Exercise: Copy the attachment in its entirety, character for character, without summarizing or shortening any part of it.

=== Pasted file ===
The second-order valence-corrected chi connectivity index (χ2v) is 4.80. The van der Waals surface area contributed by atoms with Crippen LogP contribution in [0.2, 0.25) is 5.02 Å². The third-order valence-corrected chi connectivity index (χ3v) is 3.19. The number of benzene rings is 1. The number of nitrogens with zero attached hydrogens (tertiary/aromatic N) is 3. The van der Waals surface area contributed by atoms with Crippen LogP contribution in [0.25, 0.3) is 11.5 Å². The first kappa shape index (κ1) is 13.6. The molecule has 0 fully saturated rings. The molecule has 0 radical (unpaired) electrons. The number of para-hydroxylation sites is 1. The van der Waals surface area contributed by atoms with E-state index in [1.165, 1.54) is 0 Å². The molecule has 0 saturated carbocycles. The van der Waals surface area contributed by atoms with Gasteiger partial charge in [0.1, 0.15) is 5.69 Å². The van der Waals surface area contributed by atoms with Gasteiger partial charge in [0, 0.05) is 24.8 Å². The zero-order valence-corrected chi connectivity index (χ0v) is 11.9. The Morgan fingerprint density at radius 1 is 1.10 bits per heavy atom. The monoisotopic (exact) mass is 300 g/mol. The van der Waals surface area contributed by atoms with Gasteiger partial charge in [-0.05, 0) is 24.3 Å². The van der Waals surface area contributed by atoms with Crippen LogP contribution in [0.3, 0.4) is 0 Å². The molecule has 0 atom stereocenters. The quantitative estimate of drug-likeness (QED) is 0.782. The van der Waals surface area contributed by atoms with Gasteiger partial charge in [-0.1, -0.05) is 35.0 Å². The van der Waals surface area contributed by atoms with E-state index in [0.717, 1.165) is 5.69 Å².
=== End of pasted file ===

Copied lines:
The second-order valence-corrected chi connectivity index (χ2v) is 4.80. The van der Waals surface area contributed by atoms with Crippen LogP contribution in [0.2, 0.25) is 5.02 Å². The third-order valence-corrected chi connectivity index (χ3v) is 3.19. The number of benzene rings is 1. The number of nitrogens with zero attached hydrogens (tertiary/aromatic N) is 3. The van der Waals surface area contributed by atoms with Crippen LogP contribution in [0.25, 0.3) is 11.5 Å². The first kappa shape index (κ1) is 13.6. The molecule has 0 fully saturated rings. The molecule has 0 radical (unpaired) electrons. The number of para-hydroxylation sites is 1. The van der Waals surface area contributed by atoms with E-state index in [1.165, 1.54) is 0 Å². The molecule has 0 saturated carbocycles. The van der Waals surface area contributed by atoms with Gasteiger partial charge in [0.1, 0.15) is 5.69 Å². The van der Waals surface area contributed by atoms with Gasteiger partial charge in [0, 0.05) is 24.8 Å². The zero-order valence-corrected chi connectivity index (χ0v) is 11.9. The Morgan fingerprint density at radius 1 is 1.10 bits per heavy atom. The monoisotopic (exact) mass is 300 g/mol. The van der Waals surface area contributed by atoms with Gasteiger partial charge in [-0.05, 0) is 24.3 Å². The van der Waals surface area contributed by atoms with Crippen LogP contribution in [0.3, 0.4) is 0 Å². The molecule has 0 atom stereocenters. The quantitative estimate of drug-likeness (QED) is 0.782. The van der Waals surface area contributed by atoms with Gasteiger partial charge in [-0.1, -0.05) is 35.0 Å². The van der Waals surface area contributed by atoms with E-state index in [0.717, 1.165) is 5.69 Å².